School Nurses' Perceived Barriers to Discussing Weight With Children and Their Families: A Qualitative Approach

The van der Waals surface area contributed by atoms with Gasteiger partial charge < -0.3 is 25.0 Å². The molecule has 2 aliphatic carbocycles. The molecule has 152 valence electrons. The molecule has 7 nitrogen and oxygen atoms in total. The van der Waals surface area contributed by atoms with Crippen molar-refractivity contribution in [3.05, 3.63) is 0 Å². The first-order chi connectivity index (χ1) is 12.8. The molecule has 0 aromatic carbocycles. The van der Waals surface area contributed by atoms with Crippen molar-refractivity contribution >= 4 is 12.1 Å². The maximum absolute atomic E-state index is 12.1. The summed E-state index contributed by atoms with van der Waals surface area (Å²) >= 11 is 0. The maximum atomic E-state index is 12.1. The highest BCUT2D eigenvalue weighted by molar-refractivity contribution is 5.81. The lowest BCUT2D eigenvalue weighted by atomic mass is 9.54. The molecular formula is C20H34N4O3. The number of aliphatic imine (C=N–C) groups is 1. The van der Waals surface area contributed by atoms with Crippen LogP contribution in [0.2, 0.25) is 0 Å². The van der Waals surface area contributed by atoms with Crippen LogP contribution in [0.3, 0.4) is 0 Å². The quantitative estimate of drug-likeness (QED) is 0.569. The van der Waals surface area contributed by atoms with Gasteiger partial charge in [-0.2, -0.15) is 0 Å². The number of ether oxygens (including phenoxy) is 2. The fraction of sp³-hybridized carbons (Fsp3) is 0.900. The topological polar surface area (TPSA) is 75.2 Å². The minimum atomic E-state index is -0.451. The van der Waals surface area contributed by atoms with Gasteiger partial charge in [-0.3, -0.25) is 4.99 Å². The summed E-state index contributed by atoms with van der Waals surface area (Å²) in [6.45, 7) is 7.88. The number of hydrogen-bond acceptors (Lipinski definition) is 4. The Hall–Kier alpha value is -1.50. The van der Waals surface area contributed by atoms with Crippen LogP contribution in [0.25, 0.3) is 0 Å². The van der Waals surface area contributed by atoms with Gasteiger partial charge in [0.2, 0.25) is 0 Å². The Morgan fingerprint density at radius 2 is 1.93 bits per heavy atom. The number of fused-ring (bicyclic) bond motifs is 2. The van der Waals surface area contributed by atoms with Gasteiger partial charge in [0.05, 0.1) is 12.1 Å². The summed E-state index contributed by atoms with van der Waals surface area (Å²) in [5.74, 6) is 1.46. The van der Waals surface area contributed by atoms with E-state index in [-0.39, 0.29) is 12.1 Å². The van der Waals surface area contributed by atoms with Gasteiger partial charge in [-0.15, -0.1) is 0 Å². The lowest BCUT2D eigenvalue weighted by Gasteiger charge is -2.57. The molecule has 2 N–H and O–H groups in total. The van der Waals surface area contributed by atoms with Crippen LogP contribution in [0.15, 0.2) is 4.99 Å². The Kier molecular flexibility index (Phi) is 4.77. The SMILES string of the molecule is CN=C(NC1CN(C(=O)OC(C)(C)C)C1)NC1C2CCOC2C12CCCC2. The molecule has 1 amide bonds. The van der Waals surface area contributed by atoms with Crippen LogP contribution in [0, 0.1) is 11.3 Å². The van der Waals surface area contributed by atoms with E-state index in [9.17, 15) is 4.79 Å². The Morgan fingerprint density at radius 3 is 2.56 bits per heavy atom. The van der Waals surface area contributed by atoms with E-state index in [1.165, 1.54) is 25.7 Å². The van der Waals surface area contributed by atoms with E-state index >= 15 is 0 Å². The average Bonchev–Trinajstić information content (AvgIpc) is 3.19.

Previous studies have documented the presence of specific barriers to school nurses' communications with families about weight-related health. The purpose of the present study was to contribute to the literature by further analyzing, using focus group methodology, school nurses' perceived barriers to addressing weight-related health issues with children and their families. Twenty-two school nurses from urban and rural school districts in the Midwestern United States participated in 7 focus groups during the spring semester of 2008. Sessions were recorded and transcribed in their entirety. Study authors reviewed the focus group content and identified themes of perceived barriers. NVivo 8 was used to code and evaluate themes. Consistent with the extant literature, nurses identified a lack of knowledge and resources, personal weight challenges, lack of institutional support, and lack of time as barriers to weight-related communications with families. However, in addition to these previously identified barriers, nurses also identified family characteristics, child motivation, fear of reactions, and difficulty establishing relationships with children as barriers that impeded their communication with families about weight-related health. As expected, the use of focus group methodology yielded evidence of barriers to communication that had not been previously identified in the literature, as well as those that had been well documented. Consistent with a socioecological view of pediatric healthcare, results suggest a number of systems that could be targeted to improve nurses' weight-related communications with families.